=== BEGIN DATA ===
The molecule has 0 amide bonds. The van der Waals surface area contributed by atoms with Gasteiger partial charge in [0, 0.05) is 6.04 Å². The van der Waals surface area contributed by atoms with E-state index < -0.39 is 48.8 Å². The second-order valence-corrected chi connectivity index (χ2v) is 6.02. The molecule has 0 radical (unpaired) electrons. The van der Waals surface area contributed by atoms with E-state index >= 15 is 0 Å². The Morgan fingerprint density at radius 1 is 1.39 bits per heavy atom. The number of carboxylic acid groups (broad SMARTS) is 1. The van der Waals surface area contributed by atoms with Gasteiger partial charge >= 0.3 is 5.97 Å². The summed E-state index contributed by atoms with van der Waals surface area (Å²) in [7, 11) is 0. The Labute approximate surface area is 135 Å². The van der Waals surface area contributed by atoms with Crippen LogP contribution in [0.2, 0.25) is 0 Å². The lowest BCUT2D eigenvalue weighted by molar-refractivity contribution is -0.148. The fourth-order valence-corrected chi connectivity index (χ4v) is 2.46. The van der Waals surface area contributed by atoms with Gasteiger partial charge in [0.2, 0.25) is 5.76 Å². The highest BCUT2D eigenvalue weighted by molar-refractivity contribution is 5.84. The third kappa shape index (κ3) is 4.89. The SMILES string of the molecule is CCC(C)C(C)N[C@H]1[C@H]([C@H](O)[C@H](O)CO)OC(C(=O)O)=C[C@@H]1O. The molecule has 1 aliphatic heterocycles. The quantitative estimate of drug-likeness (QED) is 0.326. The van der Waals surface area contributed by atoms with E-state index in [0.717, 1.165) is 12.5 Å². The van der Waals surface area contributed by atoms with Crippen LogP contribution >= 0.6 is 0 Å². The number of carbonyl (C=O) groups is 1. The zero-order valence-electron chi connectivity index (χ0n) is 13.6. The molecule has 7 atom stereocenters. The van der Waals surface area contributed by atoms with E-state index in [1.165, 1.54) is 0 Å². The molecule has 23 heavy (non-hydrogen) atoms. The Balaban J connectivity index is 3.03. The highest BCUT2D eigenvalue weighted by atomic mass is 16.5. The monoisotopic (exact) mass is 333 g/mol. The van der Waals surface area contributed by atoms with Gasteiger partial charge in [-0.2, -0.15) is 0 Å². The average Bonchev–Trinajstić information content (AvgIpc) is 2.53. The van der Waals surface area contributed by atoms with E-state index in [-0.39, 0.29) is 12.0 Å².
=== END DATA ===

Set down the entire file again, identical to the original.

The molecule has 0 amide bonds. The van der Waals surface area contributed by atoms with Gasteiger partial charge in [0, 0.05) is 6.04 Å². The van der Waals surface area contributed by atoms with E-state index < -0.39 is 48.8 Å². The second-order valence-corrected chi connectivity index (χ2v) is 6.02. The molecule has 0 radical (unpaired) electrons. The van der Waals surface area contributed by atoms with E-state index >= 15 is 0 Å². The Morgan fingerprint density at radius 1 is 1.39 bits per heavy atom. The number of carboxylic acid groups (broad SMARTS) is 1. The van der Waals surface area contributed by atoms with Gasteiger partial charge >= 0.3 is 5.97 Å². The summed E-state index contributed by atoms with van der Waals surface area (Å²) in [7, 11) is 0. The Labute approximate surface area is 135 Å². The van der Waals surface area contributed by atoms with Crippen LogP contribution in [0.2, 0.25) is 0 Å². The lowest BCUT2D eigenvalue weighted by molar-refractivity contribution is -0.148. The fourth-order valence-corrected chi connectivity index (χ4v) is 2.46. The van der Waals surface area contributed by atoms with Gasteiger partial charge in [0.2, 0.25) is 5.76 Å². The highest BCUT2D eigenvalue weighted by molar-refractivity contribution is 5.84. The third kappa shape index (κ3) is 4.89. The SMILES string of the molecule is CCC(C)C(C)N[C@H]1[C@H]([C@H](O)[C@H](O)CO)OC(C(=O)O)=C[C@@H]1O. The molecule has 1 aliphatic heterocycles. The quantitative estimate of drug-likeness (QED) is 0.326. The van der Waals surface area contributed by atoms with E-state index in [0.717, 1.165) is 12.5 Å². The van der Waals surface area contributed by atoms with Crippen LogP contribution >= 0.6 is 0 Å². The number of carbonyl (C=O) groups is 1. The zero-order valence-electron chi connectivity index (χ0n) is 13.6. The molecule has 7 atom stereocenters. The van der Waals surface area contributed by atoms with E-state index in [1.165, 1.54) is 0 Å². The molecule has 23 heavy (non-hydrogen) atoms. The Balaban J connectivity index is 3.03. The highest BCUT2D eigenvalue weighted by atomic mass is 16.5. The monoisotopic (exact) mass is 333 g/mol. The van der Waals surface area contributed by atoms with Gasteiger partial charge in [-0.2, -0.15) is 0 Å². The average Bonchev–Trinajstić information content (AvgIpc) is 2.53. The van der Waals surface area contributed by atoms with E-state index in [-0.39, 0.29) is 12.0 Å².